And, finally, there are the medieval directions.  Are you curious as to how you can find somebody in medieval England without a GPS?  All you have to do is ask a person familiar with the area.  The names of the places are as follows:

  •      Never-swear-needlessly-and-never-take-God’s-sacred-name-in-vain
  •      Do-not-desire-men’s-money-or-their-wives-and-do-not-cause-their-servatns-any-mischief
  •      Do-not-steal
  •      Do-not-kill
  •      Do-not-bear-false-witness
  •      Tell-only-truth-and-perform-what-you-say/And-never-do-otherwise-for-threat-of-for-pay
  •      Believe-this-if-your-wish-is-to-be-saved.

 

I looked this place up on Google Maps, apparently it has changed names sine the time Piers Plowman was published.

I looked this place up on Google Maps, apparently it has changed names sine the time Piers Plowman was published.

I have to say, these are the shittiest ‘street’ names I ever heard of.  They are worse than the names Piers gave his kids.  “Yeah, you just want to walk down Never-swear-needlessly-and-never-take-God’s-sacred-name-in-vain Boulevard, and then when you get to Do-not-desire-men’s-money-or-their-wives-and-do-not-cause-their-servatns-any-mischief Lane, you just hand a right until you get to Tell-only-truth-and-perform-what-you-say Street, which they just changed to And-never-do-otherwise-for-threat-of-for-pay Street.  Then just keep going straight until you get to Believe-this-if-your-wish-is-to-be-saved Way and you’ll find what the people you are looking for there.  They live at 776 Believe-this-if-your-wish-is-to-be-saved Way, but the number six lost a nail and is hanging upside down, so it looks like a nine.”  The thing I don’t get is that Langland CLEARLY started naming these things after the Ten Commandments, and then he just cut out half way through.  Did he forget the rest of them or something? I mean, he was lazy enough not come up with a succinct name for them, and then he was too lazy to bother to write out all Ten Commandments?

 

An illustration featured in a manuscript of Langland's Piers Plowman.

An illustration featured in a manuscript of Langland’s Piers Plowman.

So my advice is, avoid this book like the plague.  You know, the plagues that God sent to beat his beloved children?  I admit that the ‘translation’ I read may have diluted the text.  It was originally written in alliterative lines, not unlike Beowulf, but the long rambling lectures are not only boring and high-handed, they are often times wrong, attributing things to scripture that simply are not present in scripture.  And don’t even get me started about how many times the narrator falls asleep. This guy is so tired, and every time he wakes up he is in a different reality.  At once he falls asleep while resting under a tree after walking on a long pilgrimage, then he wakes up in bed yelling at his wife and daughter.  It is bad enough that characters who aren’t even introduced in a scene just jump into a conversation, but Langland even takes the time to state that a given character leaves a scene and in the next paragraph that character, who is no longer there, jumps into the conversation.  And then there are the instances, several of them, where the narrator states that he woke up even though he had already woken up and not gone back to bed.  The narrative is full of holes.  When it comes to instances like this, it is easy to dismiss them as the product of a flawed writer.  Alternately we could view them as being intended to challenge the reader.  For this, I must see some sort of evidence that the person writing has some inkling as to what good writing is.  I do not see that in Langland, but even so, it can still be interesting to pick apart the inconsistencies and explore where they lead.  And if you wanted to do that, you could also treat E.L. James the same way.  But I don’t care to waste my time doing that either.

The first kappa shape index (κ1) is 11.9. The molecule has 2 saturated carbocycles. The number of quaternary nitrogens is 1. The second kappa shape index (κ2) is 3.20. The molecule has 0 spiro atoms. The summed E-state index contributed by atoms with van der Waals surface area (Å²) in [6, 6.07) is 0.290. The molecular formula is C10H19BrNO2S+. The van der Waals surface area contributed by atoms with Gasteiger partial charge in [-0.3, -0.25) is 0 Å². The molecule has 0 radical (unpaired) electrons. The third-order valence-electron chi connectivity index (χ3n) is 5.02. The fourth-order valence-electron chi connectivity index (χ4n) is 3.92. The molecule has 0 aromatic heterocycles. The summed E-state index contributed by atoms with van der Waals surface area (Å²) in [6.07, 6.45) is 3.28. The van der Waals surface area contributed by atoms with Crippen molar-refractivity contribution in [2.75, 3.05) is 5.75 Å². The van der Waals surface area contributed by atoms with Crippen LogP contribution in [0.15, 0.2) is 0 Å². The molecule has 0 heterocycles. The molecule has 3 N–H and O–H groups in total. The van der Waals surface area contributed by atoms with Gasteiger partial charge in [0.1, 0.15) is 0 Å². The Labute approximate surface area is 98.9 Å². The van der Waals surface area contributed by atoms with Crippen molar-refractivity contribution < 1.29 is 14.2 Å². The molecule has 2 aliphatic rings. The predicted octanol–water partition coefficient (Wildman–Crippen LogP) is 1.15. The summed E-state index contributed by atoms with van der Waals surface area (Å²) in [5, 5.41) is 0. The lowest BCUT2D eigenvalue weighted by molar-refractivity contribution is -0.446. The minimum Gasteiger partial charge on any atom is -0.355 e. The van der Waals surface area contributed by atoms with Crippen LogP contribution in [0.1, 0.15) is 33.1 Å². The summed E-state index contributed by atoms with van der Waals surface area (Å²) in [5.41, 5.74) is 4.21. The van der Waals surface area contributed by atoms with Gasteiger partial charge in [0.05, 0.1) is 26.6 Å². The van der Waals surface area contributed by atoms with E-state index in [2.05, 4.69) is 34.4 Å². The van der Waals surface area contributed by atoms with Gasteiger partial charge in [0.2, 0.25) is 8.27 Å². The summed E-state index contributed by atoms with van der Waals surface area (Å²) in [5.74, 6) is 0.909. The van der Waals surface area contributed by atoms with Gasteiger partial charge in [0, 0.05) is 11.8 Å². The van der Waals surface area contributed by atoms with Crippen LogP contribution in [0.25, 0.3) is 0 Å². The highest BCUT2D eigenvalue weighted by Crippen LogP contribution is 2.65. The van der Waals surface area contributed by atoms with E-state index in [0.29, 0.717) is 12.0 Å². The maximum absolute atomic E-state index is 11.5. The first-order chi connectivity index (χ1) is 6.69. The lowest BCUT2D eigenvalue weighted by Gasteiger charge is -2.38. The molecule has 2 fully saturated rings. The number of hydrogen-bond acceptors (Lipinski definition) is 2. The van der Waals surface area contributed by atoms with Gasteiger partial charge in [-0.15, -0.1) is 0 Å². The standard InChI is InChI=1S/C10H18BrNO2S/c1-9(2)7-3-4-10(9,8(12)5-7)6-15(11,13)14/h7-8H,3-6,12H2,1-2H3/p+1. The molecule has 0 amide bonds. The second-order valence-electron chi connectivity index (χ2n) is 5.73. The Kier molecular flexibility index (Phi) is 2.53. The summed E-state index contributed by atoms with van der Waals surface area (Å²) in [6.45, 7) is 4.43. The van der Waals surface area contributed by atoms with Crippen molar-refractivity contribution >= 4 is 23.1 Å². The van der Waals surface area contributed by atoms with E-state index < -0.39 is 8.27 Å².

If you would like to read more reviews on medieval literature, check out my review on Guillaume de Lorris’ Roman de la Rose and reviews on Chretien de Troyes’ The Story of the Grail and The Knight of the Cart.  And be sure to follow me on Twitter @LiteraryRambler.

 

 

 

Works Cited

Carlson, Paula J. “Lady Meed and God’s Meed: The Grammar of ‘Piers Plowman’ B 3 and C 4”.  Traditio.  46 (1991): 291-311.  JSTOR.  Web. Feb. 25.  2014.

God. The Holy Bible, King James Version. Ed. The Council of Carthage.  New York: Oxford Edition: 1769; King James Bible Online, 2008. http://www.kingjamesbibleonline.org/.

Langland, William.  Piers Plowman.  Trans. A.V.C. Schmidt.  New York: Oxford University Press, 1992.  Print.

 “simony, n.”. OED Online. December 2013. Oxford University Press. 1 March 2014 <http://www.oed.com/view/Entry/179934?redirectedFrom=simony>.

 

 

 

 

Rambler About Rambler

Jason John Horn is a writer and critic who recently completed his Master's in English Literature at the University of Windsor. He has composed a play, a novella and a number of short stories and satirical essays.